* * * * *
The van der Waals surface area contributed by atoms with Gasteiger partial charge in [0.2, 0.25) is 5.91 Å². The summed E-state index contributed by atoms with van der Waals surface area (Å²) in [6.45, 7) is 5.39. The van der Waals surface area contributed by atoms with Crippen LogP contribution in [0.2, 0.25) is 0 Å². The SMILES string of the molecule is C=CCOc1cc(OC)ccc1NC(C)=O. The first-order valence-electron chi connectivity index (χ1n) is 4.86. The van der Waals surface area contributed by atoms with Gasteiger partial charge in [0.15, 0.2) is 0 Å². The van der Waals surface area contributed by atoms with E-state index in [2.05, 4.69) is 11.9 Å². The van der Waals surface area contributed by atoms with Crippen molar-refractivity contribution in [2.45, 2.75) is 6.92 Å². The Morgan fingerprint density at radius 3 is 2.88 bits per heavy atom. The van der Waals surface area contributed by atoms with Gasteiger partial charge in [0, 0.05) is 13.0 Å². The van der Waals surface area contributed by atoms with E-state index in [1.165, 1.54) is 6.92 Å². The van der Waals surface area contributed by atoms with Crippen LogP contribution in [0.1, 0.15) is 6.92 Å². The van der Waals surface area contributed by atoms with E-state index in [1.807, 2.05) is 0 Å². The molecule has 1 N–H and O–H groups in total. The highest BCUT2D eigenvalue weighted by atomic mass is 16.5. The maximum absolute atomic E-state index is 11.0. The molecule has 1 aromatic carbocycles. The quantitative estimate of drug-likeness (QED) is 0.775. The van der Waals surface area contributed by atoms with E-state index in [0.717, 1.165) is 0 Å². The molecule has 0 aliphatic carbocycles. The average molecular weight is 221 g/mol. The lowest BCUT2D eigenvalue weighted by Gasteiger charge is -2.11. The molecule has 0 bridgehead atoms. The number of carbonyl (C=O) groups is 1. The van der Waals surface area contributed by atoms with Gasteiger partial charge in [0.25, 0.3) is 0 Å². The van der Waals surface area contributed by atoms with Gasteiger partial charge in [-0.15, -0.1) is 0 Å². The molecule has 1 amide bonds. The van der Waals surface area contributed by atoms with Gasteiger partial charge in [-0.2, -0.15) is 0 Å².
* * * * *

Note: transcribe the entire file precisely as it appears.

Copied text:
The van der Waals surface area contributed by atoms with Gasteiger partial charge in [0.2, 0.25) is 5.91 Å². The summed E-state index contributed by atoms with van der Waals surface area (Å²) in [6.45, 7) is 5.39. The van der Waals surface area contributed by atoms with Crippen LogP contribution in [0.2, 0.25) is 0 Å². The SMILES string of the molecule is C=CCOc1cc(OC)ccc1NC(C)=O. The first-order valence-electron chi connectivity index (χ1n) is 4.86. The van der Waals surface area contributed by atoms with Gasteiger partial charge in [0.15, 0.2) is 0 Å². The van der Waals surface area contributed by atoms with E-state index in [2.05, 4.69) is 11.9 Å². The van der Waals surface area contributed by atoms with Crippen molar-refractivity contribution in [2.45, 2.75) is 6.92 Å². The Morgan fingerprint density at radius 3 is 2.88 bits per heavy atom. The van der Waals surface area contributed by atoms with Gasteiger partial charge in [0, 0.05) is 13.0 Å². The van der Waals surface area contributed by atoms with E-state index in [1.165, 1.54) is 6.92 Å². The van der Waals surface area contributed by atoms with Crippen LogP contribution in [0.1, 0.15) is 6.92 Å². The van der Waals surface area contributed by atoms with E-state index in [1.807, 2.05) is 0 Å². The molecule has 1 N–H and O–H groups in total. The highest BCUT2D eigenvalue weighted by atomic mass is 16.5. The maximum absolute atomic E-state index is 11.0. The molecule has 1 aromatic carbocycles. The quantitative estimate of drug-likeness (QED) is 0.775. The van der Waals surface area contributed by atoms with E-state index in [0.717, 1.165) is 0 Å². The molecule has 0 aliphatic carbocycles. The average molecular weight is 221 g/mol. The lowest BCUT2D eigenvalue weighted by Gasteiger charge is -2.11. The molecule has 0 bridgehead atoms. The number of carbonyl (C=O) groups is 1. The van der Waals surface area contributed by atoms with Gasteiger partial charge in [0.25, 0.3) is 0 Å². The van der Waals surface area contributed by atoms with Gasteiger partial charge in [-0.15, -0.1) is 0 Å². The molecule has 1 amide bonds. The van der Waals surface area contributed by atoms with Gasteiger partial charge in [-0.2, -0.15) is 0 Å².